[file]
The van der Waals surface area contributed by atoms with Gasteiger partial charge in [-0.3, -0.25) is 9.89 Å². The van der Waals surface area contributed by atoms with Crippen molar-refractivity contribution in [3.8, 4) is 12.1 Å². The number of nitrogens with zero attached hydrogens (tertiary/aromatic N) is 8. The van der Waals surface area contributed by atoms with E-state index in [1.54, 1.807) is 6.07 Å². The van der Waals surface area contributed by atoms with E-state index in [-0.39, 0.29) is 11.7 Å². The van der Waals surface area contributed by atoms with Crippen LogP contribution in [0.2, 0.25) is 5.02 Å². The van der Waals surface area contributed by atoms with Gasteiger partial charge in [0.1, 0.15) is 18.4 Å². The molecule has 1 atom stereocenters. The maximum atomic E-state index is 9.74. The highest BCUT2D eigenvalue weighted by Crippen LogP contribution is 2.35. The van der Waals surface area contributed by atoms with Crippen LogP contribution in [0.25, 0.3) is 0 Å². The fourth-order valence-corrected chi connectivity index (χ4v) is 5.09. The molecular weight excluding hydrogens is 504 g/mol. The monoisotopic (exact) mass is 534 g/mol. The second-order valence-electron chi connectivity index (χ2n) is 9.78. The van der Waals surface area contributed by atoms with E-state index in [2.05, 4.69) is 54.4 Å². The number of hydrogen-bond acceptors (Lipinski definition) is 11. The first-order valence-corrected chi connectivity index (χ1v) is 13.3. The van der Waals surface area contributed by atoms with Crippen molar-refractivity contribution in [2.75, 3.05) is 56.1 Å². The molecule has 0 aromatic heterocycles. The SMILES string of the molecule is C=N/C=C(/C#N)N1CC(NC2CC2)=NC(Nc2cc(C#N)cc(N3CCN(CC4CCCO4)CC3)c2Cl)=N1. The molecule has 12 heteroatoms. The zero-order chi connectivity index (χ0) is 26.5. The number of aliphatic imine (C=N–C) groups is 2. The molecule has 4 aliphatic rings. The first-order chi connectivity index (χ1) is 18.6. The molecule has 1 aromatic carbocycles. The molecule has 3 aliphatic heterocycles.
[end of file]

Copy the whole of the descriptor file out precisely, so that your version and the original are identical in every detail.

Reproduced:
The van der Waals surface area contributed by atoms with Gasteiger partial charge in [-0.3, -0.25) is 9.89 Å². The van der Waals surface area contributed by atoms with Crippen molar-refractivity contribution in [3.8, 4) is 12.1 Å². The number of nitrogens with zero attached hydrogens (tertiary/aromatic N) is 8. The van der Waals surface area contributed by atoms with E-state index in [1.54, 1.807) is 6.07 Å². The van der Waals surface area contributed by atoms with E-state index in [-0.39, 0.29) is 11.7 Å². The van der Waals surface area contributed by atoms with Crippen LogP contribution in [0.2, 0.25) is 5.02 Å². The van der Waals surface area contributed by atoms with Gasteiger partial charge in [0.1, 0.15) is 18.4 Å². The molecule has 1 atom stereocenters. The maximum atomic E-state index is 9.74. The highest BCUT2D eigenvalue weighted by Crippen LogP contribution is 2.35. The van der Waals surface area contributed by atoms with Crippen LogP contribution in [0.25, 0.3) is 0 Å². The fourth-order valence-corrected chi connectivity index (χ4v) is 5.09. The molecular weight excluding hydrogens is 504 g/mol. The monoisotopic (exact) mass is 534 g/mol. The second-order valence-electron chi connectivity index (χ2n) is 9.78. The van der Waals surface area contributed by atoms with E-state index in [2.05, 4.69) is 54.4 Å². The number of hydrogen-bond acceptors (Lipinski definition) is 11. The first-order valence-corrected chi connectivity index (χ1v) is 13.3. The van der Waals surface area contributed by atoms with Crippen molar-refractivity contribution in [2.75, 3.05) is 56.1 Å². The molecule has 0 aromatic heterocycles. The SMILES string of the molecule is C=N/C=C(/C#N)N1CC(NC2CC2)=NC(Nc2cc(C#N)cc(N3CCN(CC4CCCO4)CC3)c2Cl)=N1. The molecule has 12 heteroatoms. The zero-order chi connectivity index (χ0) is 26.5. The number of aliphatic imine (C=N–C) groups is 2. The molecule has 4 aliphatic rings. The first-order chi connectivity index (χ1) is 18.6. The molecule has 1 aromatic carbocycles. The molecule has 3 aliphatic heterocycles.